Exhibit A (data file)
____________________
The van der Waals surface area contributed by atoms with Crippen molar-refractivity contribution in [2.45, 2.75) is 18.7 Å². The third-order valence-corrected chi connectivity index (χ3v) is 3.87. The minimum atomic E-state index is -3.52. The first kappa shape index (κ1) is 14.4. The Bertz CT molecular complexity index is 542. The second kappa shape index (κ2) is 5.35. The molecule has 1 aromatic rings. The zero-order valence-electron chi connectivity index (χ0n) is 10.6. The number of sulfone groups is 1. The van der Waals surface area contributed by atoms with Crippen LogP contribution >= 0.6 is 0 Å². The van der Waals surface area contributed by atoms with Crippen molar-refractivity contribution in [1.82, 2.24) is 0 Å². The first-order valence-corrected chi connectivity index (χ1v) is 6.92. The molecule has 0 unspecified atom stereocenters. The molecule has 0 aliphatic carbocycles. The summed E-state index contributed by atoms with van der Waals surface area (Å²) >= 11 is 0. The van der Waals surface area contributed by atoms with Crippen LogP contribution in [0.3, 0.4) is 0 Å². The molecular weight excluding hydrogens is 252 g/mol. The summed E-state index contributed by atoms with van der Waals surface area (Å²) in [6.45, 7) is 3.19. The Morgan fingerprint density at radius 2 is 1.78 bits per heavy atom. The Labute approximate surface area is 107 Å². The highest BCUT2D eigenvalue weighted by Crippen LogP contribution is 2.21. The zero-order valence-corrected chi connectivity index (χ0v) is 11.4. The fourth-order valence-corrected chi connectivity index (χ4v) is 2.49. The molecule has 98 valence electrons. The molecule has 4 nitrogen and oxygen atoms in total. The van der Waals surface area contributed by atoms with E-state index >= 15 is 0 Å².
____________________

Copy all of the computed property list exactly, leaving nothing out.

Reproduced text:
The van der Waals surface area contributed by atoms with Crippen molar-refractivity contribution in [2.45, 2.75) is 18.7 Å². The third-order valence-corrected chi connectivity index (χ3v) is 3.87. The minimum atomic E-state index is -3.52. The first kappa shape index (κ1) is 14.4. The Bertz CT molecular complexity index is 542. The second kappa shape index (κ2) is 5.35. The molecule has 1 aromatic rings. The zero-order valence-electron chi connectivity index (χ0n) is 10.6. The number of sulfone groups is 1. The van der Waals surface area contributed by atoms with Crippen LogP contribution >= 0.6 is 0 Å². The van der Waals surface area contributed by atoms with Crippen molar-refractivity contribution in [1.82, 2.24) is 0 Å². The first-order valence-corrected chi connectivity index (χ1v) is 6.92. The molecule has 0 unspecified atom stereocenters. The molecule has 0 aliphatic carbocycles. The summed E-state index contributed by atoms with van der Waals surface area (Å²) >= 11 is 0. The van der Waals surface area contributed by atoms with Crippen LogP contribution in [0.3, 0.4) is 0 Å². The molecular weight excluding hydrogens is 252 g/mol. The summed E-state index contributed by atoms with van der Waals surface area (Å²) in [6.45, 7) is 3.19. The Morgan fingerprint density at radius 2 is 1.78 bits per heavy atom. The Labute approximate surface area is 107 Å². The highest BCUT2D eigenvalue weighted by Crippen LogP contribution is 2.21. The zero-order valence-corrected chi connectivity index (χ0v) is 11.4. The fourth-order valence-corrected chi connectivity index (χ4v) is 2.49. The molecule has 98 valence electrons. The molecule has 4 nitrogen and oxygen atoms in total. The van der Waals surface area contributed by atoms with E-state index >= 15 is 0 Å².